[ laughter ]

    And it was, it was going to be a tough decision afterwards, but then the CIA insisted that if, if I joined that they’d want me to do the first duty assignment in Washington, D.C. and, I, I hate Washington D.C., and I – it was six years in Washington D.C. before they’d post me overseas and I was like, yeah!  That made the decision a lot easier. 

    But what was really amazing about that experience was that every single person I talked to in the CIA – and I must have talked to dozens of people – you know, psychologists and, and, you know, people in the leadership, and you go through this whole, like, six month process, really in depth.  Every single one of them was liberal – every single one of them – and, to the point where I was talking to somebody – we were talking about my website ’cause they knew about my website [clears throat] and she was agreeing with me on everything and, and um [cough] this is before the, the war, right, and she kept saying man,  they’re going to take us to war, and, you know, it’s… the evidence isn’t there, and this is crazy, and I, I was saying, is this just you or what, and she’s like no, we’re all like this here, we’re all, this is a very liberal institution. 

    And in a lot of ways it does attract people who want to make a better, you know who want to make the world a better place, I mean people who are internationalists in general really aren’t people who say ‘I want to go bomb the f&%# out of some other country, right, that’s, that’s not… do you have to bleep that out on the radio? 

    [Laughter.]  ( ) let’s try to say that again [laughter]

    It couldn’t be all that you’re bleeping out, ? 

    And, so it’s, I mean, and when you think of it in a more logical sense I mean that makes a lot of sense.  ‘Course they got their, their dirty ops and this and that, right, but as an institution itself the CIA is actually really interested in a stable world, that’s, that’s what their interested in, and stable worlds aren’t created by, by, destabilizing regimes and by, by starting wars, uh, they’re done so by other methods, assassinating labor leaders and – naw, I’m kidding – [laughter] eh, but that was really surprising to me.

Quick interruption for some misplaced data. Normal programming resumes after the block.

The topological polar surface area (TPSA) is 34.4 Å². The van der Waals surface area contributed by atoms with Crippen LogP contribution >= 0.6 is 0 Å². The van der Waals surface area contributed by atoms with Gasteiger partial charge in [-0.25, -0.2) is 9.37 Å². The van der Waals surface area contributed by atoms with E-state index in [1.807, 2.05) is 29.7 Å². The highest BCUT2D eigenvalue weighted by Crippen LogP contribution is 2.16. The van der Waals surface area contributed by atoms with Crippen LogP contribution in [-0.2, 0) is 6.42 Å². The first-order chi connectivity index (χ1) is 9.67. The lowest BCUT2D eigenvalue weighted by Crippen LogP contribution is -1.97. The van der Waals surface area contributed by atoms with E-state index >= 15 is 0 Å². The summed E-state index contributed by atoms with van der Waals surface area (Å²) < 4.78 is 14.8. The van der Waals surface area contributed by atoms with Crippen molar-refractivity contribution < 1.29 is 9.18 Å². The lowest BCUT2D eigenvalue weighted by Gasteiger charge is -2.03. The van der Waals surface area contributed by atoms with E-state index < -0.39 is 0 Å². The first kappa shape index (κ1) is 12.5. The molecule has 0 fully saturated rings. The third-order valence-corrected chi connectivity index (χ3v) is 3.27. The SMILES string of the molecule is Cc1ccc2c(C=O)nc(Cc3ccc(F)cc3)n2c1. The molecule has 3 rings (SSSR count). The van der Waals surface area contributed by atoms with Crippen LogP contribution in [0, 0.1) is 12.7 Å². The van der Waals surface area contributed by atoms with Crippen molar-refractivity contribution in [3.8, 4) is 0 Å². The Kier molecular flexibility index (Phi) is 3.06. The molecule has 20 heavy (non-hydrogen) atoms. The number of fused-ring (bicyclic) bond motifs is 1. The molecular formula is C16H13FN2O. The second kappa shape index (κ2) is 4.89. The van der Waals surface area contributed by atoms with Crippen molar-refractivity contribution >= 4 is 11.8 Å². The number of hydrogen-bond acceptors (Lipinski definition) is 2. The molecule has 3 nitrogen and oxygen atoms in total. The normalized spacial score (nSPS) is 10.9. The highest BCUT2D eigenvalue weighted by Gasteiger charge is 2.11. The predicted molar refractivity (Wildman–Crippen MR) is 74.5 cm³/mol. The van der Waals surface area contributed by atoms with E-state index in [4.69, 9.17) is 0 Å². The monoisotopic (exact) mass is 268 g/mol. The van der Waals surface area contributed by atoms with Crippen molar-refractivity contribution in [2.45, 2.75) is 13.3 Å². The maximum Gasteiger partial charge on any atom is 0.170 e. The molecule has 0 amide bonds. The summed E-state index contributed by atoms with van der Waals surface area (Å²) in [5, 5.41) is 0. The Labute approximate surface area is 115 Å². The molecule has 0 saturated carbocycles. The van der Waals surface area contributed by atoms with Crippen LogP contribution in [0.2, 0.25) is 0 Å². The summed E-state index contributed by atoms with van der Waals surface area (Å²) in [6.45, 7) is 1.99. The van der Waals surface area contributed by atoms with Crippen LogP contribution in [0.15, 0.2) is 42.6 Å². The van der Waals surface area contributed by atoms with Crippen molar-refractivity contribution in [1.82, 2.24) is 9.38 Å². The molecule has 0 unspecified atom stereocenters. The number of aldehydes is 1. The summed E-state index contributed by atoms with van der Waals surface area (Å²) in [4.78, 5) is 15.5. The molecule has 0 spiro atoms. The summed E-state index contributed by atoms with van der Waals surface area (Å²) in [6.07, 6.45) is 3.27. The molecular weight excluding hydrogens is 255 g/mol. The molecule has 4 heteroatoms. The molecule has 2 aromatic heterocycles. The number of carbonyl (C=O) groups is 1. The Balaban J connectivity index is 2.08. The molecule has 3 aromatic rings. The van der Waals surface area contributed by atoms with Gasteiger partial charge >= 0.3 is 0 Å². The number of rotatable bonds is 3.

So, so, coming from that, and of course I think a lot of conservatives would kind of take that as, you know, evidence that the CIA was out to undermine Bush or something ’cause they are a bunch of liberals, and they are, they were a bunch of liberals but, but ultimately that, that was, that was an eye-opening experience for me, and, and, because ultimately I, I don’t think it’s a very partisan thing to want a, a calm, stable world, and, ah, even if you’re protecting the American interests, I mean, you know that can get ugly at times, but, but generally speaking, I think, I think as an organization their heart’s in the right place, and, as little as before I’ve had a chance, you know this was before my time, I’d, I’d never had a problem with the CIA, and uh, it was just why I’d have no problem working for them, but, um, but I don’t know. 

    I mean, I, also,  keep also in mind I came to this country in 1980, um, so, I don’t, y’know, a lot of this more historical hostility towards the CIA by, by the left is, is before my time, so, I may be missing nuances or, or something that, but, but uh, from a modern perspective, you know, obviously things are a little different.

    Still feeling so betrayed I could spit.

Comments have been disabled.